Home Census Groundswell NZ wants farmers and growers risk $500 fine for not completing Stats NZ agricultural census

Groundswell NZ wants farmers and growers risk $500 fine for not completing Stats NZ agricultural census

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Groundswell NZ leaders Bryce McKenzie, left, and Laurie Paterson want farmers and producers to boycott the agricultural production census until Statistics NZ agrees to use an emissions measure based on sound science and a warming effect approach.  (File photo)

Robyn Edie / Stuff

Groundswell NZ leaders Bryce McKenzie, left, and Laurie Paterson want farmers and producers to boycott the agricultural production census until Statistics NZ agrees to use an emissions measure based on sound science and a warming effect approach. (File photo)

Groundswell NZ wants farmers to risk a $500 fine for not responding to Statistics NZ’s farm survey.

But Statistics Minister David Clark said having up-to-date, freely accessible agricultural statistics benefits all New Zealanders.

The farmers’ protest group wants farmers and producers to boycott the agricultural production census until Statistics NZ agrees to use an emissions measure based on sound science and a warming effect approach, says- he.

The possible fine for not completing the survey is a maximum of $500.

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Groundswell NZ founder Bryce McKenzie said the boycott was a direct action he could take to pressure the government to reconsider its stubborn commitment to emissions measurement which he said was not working for agriculture or the particular situation of the New Zealand economy.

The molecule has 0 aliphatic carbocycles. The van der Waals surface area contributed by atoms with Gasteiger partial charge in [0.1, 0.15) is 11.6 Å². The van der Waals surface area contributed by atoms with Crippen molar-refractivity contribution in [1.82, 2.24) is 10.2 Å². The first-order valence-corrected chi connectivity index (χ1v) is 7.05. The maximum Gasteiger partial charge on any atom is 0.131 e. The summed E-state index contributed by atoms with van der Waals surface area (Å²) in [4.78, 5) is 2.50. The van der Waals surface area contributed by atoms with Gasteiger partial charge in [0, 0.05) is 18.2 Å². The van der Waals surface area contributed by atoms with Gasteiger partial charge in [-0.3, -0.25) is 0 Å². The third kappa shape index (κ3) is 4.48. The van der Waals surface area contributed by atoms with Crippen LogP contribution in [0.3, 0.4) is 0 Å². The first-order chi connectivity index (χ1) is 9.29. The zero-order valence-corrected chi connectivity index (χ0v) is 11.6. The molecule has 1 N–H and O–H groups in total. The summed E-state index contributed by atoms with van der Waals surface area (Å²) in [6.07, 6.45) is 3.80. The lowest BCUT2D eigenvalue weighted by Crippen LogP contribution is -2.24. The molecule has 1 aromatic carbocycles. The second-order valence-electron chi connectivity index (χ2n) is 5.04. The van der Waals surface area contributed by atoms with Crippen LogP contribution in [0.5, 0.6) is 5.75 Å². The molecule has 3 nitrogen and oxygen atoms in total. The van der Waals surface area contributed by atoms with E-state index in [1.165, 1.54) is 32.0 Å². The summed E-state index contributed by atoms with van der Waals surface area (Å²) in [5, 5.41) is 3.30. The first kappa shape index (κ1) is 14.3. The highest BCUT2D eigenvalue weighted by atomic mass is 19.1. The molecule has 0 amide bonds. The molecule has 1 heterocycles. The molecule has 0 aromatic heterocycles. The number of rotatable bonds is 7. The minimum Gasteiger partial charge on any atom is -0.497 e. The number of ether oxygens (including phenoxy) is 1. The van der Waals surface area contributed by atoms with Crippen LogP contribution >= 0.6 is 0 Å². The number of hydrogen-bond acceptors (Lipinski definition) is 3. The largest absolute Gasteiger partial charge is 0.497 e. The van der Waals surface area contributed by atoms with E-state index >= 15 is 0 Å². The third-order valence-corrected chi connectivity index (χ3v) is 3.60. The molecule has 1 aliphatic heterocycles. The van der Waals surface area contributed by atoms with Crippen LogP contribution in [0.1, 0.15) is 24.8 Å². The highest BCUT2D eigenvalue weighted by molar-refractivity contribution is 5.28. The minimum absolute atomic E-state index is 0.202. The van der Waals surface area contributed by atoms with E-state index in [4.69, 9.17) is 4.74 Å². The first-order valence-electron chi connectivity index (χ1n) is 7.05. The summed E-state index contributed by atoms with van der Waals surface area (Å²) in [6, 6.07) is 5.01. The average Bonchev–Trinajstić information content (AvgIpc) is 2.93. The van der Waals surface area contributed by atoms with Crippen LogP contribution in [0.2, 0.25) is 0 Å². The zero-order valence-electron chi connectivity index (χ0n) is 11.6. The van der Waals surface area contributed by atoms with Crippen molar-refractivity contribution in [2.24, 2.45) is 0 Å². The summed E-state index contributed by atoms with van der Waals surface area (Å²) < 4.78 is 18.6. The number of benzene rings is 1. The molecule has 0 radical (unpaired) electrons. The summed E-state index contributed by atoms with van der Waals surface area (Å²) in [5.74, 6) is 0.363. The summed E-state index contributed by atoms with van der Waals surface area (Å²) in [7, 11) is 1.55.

“Groundswell NZ believes farmers should not be forced to provide data that distorts their emissions. We consider this a just and justified protest action,” he said.

The emissions metric used in the survey, called GWP100, overestimates the impact of agricultural emissions by 400%, as found in a study by an Oxford professor, and is one of the main reasons cited by those who want to punish farmers and producers for their emissions, he said.

“When it comes to emissions, agriculture is a different type of activity than the rest of the economy, because of the methane replacement cycle,” he said.

Statistics Minister David Clark said having up-to-date, freely accessible agricultural statistics benefits all New Zealanders.  (File photo)

ROBERT KITCHIN/Stuff

Statistics Minister David Clark said having up-to-date, freely accessible agricultural statistics benefits all New Zealanders. (File photo)

“If farmers were to meet the government’s 10% reduction target, there would be a net chilling effect.”

Statistics Minister David Clark said Stats NZ uses internationally recommended and accepted methodologies for GHG emissions statistics.

Stats NZ did not respond to questions about the impact of not completing the census.

A spokesperson for Stats NZ said the aim of the Agricultural Production Census was to collect data on agricultural production and practices to create timely, quality and comprehensive national agricultural statistics.

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It takes place every five years and is administered by Stats NZ in partnership with the Department of Primary Industries

Nearly 60,000 agricultural businesses are surveyed, including farmers, commercial growers and forest owners.

The survey asks participants about their production, land use and practices for the 2021-22 year ending June 30, 2022.